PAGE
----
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Family First Calls for Referendum to be Dumped

4 comments | 5:53 pm | top |
In their latest press release, Family First takes a step out on the ice and makes the sensible suggestion that the Government should forget about the postal referendum on the legality of smacking, that is scheduled for mid-this-year.  Instead of wasting $8,000,000 of tax-payer's money on a lengthy and drawn-out postal referendum, Family First is calling for the Governement to simply glance at the 390,000 signatures that were submitted, listen to the people of New Zealand, and go ahead and repeal Section 59 of the crimes act.

“If the government is serious about cost cutting, tightening our financial belts and prioritised spending to the frontline, it makes far more sense to divert that amount of money to more teachers, nurses, doctors and cops...
The law can be easily fixed by removing the criminality of parents who use reasonable force for the purpose of correcting their children but at the same time having clear statutory limits on what constitutes reasonable force.”

They dumped the anti-democratic Electoral Finance Act.  Now it's time for the anti-family Section 59 to be repealed.

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4 Comments:

OpenID sjdennis said...

The problem with that idea is that it would breach the citizens initiated referendum act. The whole purpose of that law is that once the citizens have requested a referendum, one will happen, and there is nothing the government can do about it. If we say the government can choose not to run this referendum for whatever reason, however good sounding, we set a precedent that means even getting a petition with enough signatures doesn't mean there will be a referendum.

Furthermore, there may be people who signed the referendum who agreed with the law, believed the public supported them, and want a referendum to prove their point - even though the rest of us expect them to be disappointed, that is just as valid a viewpoint as our own.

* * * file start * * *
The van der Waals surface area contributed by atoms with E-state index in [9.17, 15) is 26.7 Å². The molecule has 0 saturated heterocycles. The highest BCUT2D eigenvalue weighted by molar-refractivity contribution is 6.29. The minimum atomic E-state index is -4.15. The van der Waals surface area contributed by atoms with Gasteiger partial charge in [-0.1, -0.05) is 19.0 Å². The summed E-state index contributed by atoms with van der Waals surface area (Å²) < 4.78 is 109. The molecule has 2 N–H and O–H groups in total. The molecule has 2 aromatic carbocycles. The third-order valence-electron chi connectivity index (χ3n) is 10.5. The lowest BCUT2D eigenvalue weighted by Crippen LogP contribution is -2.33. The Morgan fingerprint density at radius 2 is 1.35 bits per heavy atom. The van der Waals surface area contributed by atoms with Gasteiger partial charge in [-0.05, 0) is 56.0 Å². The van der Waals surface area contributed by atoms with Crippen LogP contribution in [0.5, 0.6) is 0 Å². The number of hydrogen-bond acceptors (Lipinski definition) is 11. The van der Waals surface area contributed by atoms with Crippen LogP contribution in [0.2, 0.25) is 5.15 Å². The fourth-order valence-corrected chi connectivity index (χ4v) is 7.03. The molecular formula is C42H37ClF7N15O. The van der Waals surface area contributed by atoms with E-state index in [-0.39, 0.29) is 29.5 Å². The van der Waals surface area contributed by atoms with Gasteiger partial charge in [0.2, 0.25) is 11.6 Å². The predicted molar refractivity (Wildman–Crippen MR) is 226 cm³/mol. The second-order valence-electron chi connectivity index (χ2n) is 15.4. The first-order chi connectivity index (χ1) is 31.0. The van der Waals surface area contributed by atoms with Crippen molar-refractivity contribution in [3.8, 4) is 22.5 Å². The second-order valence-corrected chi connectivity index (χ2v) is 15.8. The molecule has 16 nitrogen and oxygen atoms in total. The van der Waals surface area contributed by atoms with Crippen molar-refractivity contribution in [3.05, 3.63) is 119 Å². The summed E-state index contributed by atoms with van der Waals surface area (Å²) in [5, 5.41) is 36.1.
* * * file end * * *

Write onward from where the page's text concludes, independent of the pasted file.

The referendum did NOT ask for the law to be changed. It asked for a petition to find the will of the people on the law. There is a big difference.

If we want to preserve the ability of the citizens to have a direct say on anything, we must honour the petition, and have a referendum.

3:44 pm, March 04, 2009 
OpenID sjdennis said...

I meant of course "the petition did NOT ... it asked for a referendum...". Writing too fast, my fingers are getting ahead of my brain!

3:47 pm, March 04, 2009 
Blogger Andy Moore said...

I agree Samuel. I wouldn't think that Bob seriously thought the Government would do that - rather he was making a good point.

What we really need though, is citizens initiated referendums that are binding on certain areas of jurisdiction. Also, referendums that are part of the condition for particular laws to be amended or repealed.

However, we want to be careful not to overuse them.

9:18 am, March 05, 2009 
OpenID sjdennis said...

He may be serious, he isn't the first person I've heard suggest it seriously, I've had this discussion a few times.

I agree we mustn't overuse referenda. I would love a law that stated the Governor General must put any issue the government had passed but was highly controversial and had a strong possibility of being against the will of the people to a referendum (held at the following election) before giving the Royal Assent. This would have put the smacking law, prostitution and other issues directly to the people, over the heads of the government.

To do that effectively though you need the GG to be selected by agreement between both the PM and the Leader of the Opposition to ensure they are impartial, rather than being an obedient puppet appointed by the PM as they are at the moment.

7:40 pm, March 05, 2009 

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